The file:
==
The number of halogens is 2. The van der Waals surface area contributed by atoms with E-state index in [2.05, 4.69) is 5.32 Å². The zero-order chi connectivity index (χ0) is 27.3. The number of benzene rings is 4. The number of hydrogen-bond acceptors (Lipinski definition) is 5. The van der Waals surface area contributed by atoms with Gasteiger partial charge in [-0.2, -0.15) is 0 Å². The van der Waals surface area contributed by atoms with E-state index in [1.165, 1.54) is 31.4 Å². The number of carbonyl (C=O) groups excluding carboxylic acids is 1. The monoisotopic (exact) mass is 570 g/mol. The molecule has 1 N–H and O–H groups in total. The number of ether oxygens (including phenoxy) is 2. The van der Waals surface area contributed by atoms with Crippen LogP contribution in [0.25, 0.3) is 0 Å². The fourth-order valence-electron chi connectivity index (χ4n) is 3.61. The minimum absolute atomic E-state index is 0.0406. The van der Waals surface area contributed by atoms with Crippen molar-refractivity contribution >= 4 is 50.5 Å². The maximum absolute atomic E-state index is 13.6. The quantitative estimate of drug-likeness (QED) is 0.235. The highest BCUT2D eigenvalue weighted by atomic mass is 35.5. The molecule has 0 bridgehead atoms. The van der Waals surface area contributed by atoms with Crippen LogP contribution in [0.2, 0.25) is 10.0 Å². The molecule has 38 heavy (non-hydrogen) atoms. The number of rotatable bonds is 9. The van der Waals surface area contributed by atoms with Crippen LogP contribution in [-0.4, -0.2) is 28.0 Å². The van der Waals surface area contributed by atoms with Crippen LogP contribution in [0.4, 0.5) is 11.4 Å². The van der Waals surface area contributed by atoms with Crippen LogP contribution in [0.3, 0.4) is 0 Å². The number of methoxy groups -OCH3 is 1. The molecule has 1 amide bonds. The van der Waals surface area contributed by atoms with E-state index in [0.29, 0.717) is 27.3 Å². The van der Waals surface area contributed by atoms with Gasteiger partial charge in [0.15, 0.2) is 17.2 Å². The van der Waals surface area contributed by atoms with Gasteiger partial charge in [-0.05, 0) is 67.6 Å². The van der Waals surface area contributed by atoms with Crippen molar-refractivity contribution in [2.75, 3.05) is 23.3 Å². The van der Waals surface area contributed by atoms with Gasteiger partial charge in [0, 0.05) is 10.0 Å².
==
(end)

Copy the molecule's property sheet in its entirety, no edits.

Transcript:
The number of halogens is 2. The van der Waals surface area contributed by atoms with E-state index in [2.05, 4.69) is 5.32 Å². The zero-order chi connectivity index (χ0) is 27.3. The number of benzene rings is 4. The number of hydrogen-bond acceptors (Lipinski definition) is 5. The van der Waals surface area contributed by atoms with Gasteiger partial charge in [-0.2, -0.15) is 0 Å². The van der Waals surface area contributed by atoms with E-state index in [1.165, 1.54) is 31.4 Å². The number of carbonyl (C=O) groups excluding carboxylic acids is 1. The monoisotopic (exact) mass is 570 g/mol. The molecule has 1 N–H and O–H groups in total. The number of ether oxygens (including phenoxy) is 2. The van der Waals surface area contributed by atoms with Crippen LogP contribution in [0.25, 0.3) is 0 Å². The fourth-order valence-electron chi connectivity index (χ4n) is 3.61. The minimum absolute atomic E-state index is 0.0406. The van der Waals surface area contributed by atoms with Crippen molar-refractivity contribution >= 4 is 50.5 Å². The maximum absolute atomic E-state index is 13.6. The quantitative estimate of drug-likeness (QED) is 0.235. The highest BCUT2D eigenvalue weighted by atomic mass is 35.5. The molecule has 0 bridgehead atoms. The van der Waals surface area contributed by atoms with Crippen LogP contribution in [0.2, 0.25) is 10.0 Å². The molecule has 38 heavy (non-hydrogen) atoms. The number of rotatable bonds is 9. The van der Waals surface area contributed by atoms with Crippen LogP contribution in [-0.4, -0.2) is 28.0 Å². The van der Waals surface area contributed by atoms with Crippen LogP contribution in [0.4, 0.5) is 11.4 Å². The van der Waals surface area contributed by atoms with Crippen LogP contribution in [0.3, 0.4) is 0 Å². The number of methoxy groups -OCH3 is 1. The molecule has 1 amide bonds. The van der Waals surface area contributed by atoms with E-state index in [0.29, 0.717) is 27.3 Å². The van der Waals surface area contributed by atoms with Gasteiger partial charge in [0.15, 0.2) is 17.2 Å². The van der Waals surface area contributed by atoms with Gasteiger partial charge in [-0.05, 0) is 67.6 Å². The van der Waals surface area contributed by atoms with Crippen molar-refractivity contribution in [2.75, 3.05) is 23.3 Å². The van der Waals surface area contributed by atoms with Gasteiger partial charge in [0, 0.05) is 10.0 Å².